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"Joseph Campbell avoids both extremes by arguing that myth enacts two dramas at once, that of our psyche and that of nature. In The Hero with a Thousand Faces, Campbell surveys the sacred stories from many ages and cultures to suggest that mythology speaks not only about the unconscious but also about the cosmos:

" 'Briefly formulated, the universal doctrine teaches that all the visible structures of the world -- all beings and things -- are the effects of a ubiquitous power out of which they rise, which supports and fills them during their period of manifestation, and back into which they must ultimately dissolve. This is the power known to science as energy, to the Melanesians as mana, to the Sioux Indians as wakonda, the Hindus as shakti, and the Christians as the power of God. Its manifestation in the psyche is termed, by the psychoanalysts, libido. And its manifestation in the cosmos is the structure and flux of the universe itself.'

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"This is the belief that Barry Lopez found among hunting peoples, that Bruce Chatwin found among the Aborigines of Australia. You can hear it voiced by the Lakota shaman Black Elk, by the Kiowa novelist N. Scott Momaday, by the Zen master Thich Nhat Hanh, or the Christian mystic Thomas Merton. You can find it in the essays of the biologist Rene Dubos, of the anthropologist Loren Eisley, and of the physicist Freeman Dyson. You can trace it everywhere in Emerson's work, as in 'The American Scholar,' where he asks, 'What is nature?' and answers, 'There is never a beginning, there is never an end, to the inexplicable continuity of this web of God, but always circular power returning into itself.' In their various accents, these voices declare that a spiritual landscape does indeed flicker and flame within the physical one.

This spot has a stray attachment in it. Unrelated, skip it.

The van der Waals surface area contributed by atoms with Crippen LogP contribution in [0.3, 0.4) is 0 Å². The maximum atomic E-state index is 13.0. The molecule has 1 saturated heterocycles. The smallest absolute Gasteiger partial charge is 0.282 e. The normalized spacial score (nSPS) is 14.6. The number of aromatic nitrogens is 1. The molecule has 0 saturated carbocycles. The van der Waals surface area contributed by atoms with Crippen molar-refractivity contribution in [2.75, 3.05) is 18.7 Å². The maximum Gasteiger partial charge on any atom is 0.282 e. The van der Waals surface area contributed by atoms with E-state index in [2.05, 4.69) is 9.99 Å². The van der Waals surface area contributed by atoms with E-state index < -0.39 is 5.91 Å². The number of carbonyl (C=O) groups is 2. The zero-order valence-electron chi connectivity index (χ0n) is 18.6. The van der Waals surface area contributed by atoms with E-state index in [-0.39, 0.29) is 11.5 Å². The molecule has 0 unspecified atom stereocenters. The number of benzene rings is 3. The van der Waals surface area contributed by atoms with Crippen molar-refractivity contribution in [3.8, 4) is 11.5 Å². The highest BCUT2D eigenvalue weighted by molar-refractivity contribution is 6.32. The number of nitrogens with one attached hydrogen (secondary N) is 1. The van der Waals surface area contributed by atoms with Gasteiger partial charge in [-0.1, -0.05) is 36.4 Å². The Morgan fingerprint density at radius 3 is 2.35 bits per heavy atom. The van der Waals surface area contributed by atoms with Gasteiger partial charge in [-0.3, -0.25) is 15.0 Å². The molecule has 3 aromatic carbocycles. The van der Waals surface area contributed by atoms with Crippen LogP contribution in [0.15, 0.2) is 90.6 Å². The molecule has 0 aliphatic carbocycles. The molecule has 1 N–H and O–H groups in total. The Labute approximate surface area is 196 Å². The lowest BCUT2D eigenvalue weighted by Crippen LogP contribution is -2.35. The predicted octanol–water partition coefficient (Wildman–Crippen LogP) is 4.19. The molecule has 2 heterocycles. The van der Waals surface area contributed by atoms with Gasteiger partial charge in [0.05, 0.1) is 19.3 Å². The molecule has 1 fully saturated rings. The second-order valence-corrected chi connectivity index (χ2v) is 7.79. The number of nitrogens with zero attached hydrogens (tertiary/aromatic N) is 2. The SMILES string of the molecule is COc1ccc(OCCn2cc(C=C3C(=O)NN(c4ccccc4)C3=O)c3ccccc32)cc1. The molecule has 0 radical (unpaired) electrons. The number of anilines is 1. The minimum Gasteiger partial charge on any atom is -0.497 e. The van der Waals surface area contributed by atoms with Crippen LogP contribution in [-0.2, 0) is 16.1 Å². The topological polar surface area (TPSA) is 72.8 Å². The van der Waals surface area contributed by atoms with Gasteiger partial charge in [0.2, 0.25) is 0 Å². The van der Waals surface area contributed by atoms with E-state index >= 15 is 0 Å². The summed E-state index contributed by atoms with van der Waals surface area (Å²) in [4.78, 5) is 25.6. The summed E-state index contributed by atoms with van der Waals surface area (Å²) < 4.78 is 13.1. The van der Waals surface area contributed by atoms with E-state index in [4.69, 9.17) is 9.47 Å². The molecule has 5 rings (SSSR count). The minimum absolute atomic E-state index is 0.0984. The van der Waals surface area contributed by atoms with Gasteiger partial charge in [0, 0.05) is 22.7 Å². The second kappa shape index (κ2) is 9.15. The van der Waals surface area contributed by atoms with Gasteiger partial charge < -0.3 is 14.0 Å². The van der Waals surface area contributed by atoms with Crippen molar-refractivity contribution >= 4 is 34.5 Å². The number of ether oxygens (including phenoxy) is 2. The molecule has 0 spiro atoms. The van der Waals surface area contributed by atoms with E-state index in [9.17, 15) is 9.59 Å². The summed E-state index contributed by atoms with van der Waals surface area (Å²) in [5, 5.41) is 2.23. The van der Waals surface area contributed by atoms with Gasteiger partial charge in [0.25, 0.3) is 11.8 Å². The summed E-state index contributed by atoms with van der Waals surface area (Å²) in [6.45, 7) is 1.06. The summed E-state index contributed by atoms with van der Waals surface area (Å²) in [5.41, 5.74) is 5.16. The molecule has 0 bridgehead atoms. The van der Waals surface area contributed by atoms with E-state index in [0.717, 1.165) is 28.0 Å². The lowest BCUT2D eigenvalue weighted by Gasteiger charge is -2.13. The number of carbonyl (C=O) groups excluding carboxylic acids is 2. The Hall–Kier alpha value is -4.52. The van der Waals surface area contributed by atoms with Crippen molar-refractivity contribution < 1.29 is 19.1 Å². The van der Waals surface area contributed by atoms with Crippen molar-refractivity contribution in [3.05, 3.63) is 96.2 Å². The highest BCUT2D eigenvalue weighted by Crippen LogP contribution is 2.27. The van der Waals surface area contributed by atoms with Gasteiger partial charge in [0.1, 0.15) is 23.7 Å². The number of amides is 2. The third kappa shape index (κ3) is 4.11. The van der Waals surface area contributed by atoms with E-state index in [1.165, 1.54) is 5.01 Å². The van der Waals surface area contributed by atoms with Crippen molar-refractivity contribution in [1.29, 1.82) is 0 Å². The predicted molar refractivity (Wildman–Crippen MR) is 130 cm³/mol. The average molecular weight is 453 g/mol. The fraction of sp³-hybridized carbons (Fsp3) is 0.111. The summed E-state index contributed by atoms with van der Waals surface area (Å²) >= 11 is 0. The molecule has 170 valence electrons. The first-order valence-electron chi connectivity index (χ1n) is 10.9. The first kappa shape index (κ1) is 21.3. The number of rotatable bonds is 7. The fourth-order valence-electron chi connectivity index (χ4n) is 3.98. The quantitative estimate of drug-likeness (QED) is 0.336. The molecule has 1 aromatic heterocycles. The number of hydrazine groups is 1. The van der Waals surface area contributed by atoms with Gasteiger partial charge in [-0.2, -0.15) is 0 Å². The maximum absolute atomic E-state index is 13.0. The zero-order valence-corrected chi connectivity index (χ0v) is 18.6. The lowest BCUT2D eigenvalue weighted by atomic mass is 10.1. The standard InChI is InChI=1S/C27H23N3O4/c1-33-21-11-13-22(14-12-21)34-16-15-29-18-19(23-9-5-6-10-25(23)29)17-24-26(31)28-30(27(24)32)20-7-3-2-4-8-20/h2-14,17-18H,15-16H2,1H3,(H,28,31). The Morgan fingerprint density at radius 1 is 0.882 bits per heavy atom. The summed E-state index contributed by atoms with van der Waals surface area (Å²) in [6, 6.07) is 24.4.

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"I believe that this doctrine is widespread because it is true, or at least it is as close to the truth as we have been able to come. Sacred stories arise from our intuition that beneath the flow of creation there is an order, within change there is permanence, within time there is eternity. Everything moves; yet everything is shapely. The Apache word for myth means literally 'to tell the holiness.' By telling the holy, sacred stories ground a people or an individual, not merely in a landscape, but in the power that create and preserves the land."

Nattadon 9"Telling the Holy" by Scott Russell Sanders can be found in Wonder & Other Survival Skills, a slim volume of essays from Orion Magazine by Sanders, Diane Ackerman, Rick Bass, Anthoney Doerr and others (The Orion Society, 2012). The poem in the picture captions is from Cries of the Spirit: A Celebration of Women's Spirituality, edited by Marilyn Sewell (Beacon Press, 1991). All rights reserved by the authors.